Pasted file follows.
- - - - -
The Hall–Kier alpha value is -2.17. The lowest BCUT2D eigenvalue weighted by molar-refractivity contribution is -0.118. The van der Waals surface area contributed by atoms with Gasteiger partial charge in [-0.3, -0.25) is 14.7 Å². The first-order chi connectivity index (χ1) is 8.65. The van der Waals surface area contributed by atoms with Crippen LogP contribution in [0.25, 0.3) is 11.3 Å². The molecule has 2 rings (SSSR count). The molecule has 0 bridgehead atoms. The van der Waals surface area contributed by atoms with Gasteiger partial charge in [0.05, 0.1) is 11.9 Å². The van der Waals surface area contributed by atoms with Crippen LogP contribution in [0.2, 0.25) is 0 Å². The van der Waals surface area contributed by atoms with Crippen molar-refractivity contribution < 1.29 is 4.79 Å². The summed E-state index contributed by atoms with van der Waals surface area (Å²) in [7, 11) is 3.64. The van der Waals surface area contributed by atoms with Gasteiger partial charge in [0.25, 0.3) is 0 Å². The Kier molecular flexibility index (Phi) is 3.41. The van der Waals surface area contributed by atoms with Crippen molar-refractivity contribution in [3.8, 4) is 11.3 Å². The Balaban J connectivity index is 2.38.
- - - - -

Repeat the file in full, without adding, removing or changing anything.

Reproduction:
The Hall–Kier alpha value is -2.17. The lowest BCUT2D eigenvalue weighted by molar-refractivity contribution is -0.118. The van der Waals surface area contributed by atoms with Gasteiger partial charge in [-0.3, -0.25) is 14.7 Å². The first-order chi connectivity index (χ1) is 8.65. The van der Waals surface area contributed by atoms with Crippen LogP contribution in [0.25, 0.3) is 11.3 Å². The molecule has 2 rings (SSSR count). The molecule has 0 bridgehead atoms. The van der Waals surface area contributed by atoms with Gasteiger partial charge in [0.05, 0.1) is 11.9 Å². The van der Waals surface area contributed by atoms with Crippen LogP contribution in [0.2, 0.25) is 0 Å². The van der Waals surface area contributed by atoms with Crippen molar-refractivity contribution < 1.29 is 4.79 Å². The summed E-state index contributed by atoms with van der Waals surface area (Å²) in [7, 11) is 3.64. The van der Waals surface area contributed by atoms with Gasteiger partial charge in [0.25, 0.3) is 0 Å². The Kier molecular flexibility index (Phi) is 3.41. The van der Waals surface area contributed by atoms with Crippen molar-refractivity contribution in [3.8, 4) is 11.3 Å². The Balaban J connectivity index is 2.38.